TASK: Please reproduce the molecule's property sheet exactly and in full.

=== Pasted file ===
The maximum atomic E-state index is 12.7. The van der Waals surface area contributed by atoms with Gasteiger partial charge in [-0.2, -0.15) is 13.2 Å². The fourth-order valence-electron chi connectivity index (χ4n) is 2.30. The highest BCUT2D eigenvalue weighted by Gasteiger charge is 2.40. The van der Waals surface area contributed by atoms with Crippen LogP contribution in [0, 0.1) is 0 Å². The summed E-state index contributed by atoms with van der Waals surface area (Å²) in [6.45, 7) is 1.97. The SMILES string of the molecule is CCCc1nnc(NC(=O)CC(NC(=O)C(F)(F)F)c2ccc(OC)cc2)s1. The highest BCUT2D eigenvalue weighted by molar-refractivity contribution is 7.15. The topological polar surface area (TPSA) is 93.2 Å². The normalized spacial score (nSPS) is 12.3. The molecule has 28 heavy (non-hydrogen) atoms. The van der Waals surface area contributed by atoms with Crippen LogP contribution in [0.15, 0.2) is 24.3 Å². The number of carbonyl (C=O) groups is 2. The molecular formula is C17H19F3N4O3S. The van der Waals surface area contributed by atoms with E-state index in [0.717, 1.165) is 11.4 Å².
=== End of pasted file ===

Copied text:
The maximum atomic E-state index is 12.7. The van der Waals surface area contributed by atoms with Gasteiger partial charge in [-0.2, -0.15) is 13.2 Å². The fourth-order valence-electron chi connectivity index (χ4n) is 2.30. The highest BCUT2D eigenvalue weighted by Gasteiger charge is 2.40. The van der Waals surface area contributed by atoms with Crippen LogP contribution in [0, 0.1) is 0 Å². The summed E-state index contributed by atoms with van der Waals surface area (Å²) in [6.45, 7) is 1.97. The SMILES string of the molecule is CCCc1nnc(NC(=O)CC(NC(=O)C(F)(F)F)c2ccc(OC)cc2)s1. The highest BCUT2D eigenvalue weighted by molar-refractivity contribution is 7.15. The topological polar surface area (TPSA) is 93.2 Å². The normalized spacial score (nSPS) is 12.3. The molecule has 28 heavy (non-hydrogen) atoms. The van der Waals surface area contributed by atoms with Crippen LogP contribution in [0.15, 0.2) is 24.3 Å². The number of carbonyl (C=O) groups is 2. The molecular formula is C17H19F3N4O3S. The van der Waals surface area contributed by atoms with E-state index in [0.717, 1.165) is 11.4 Å².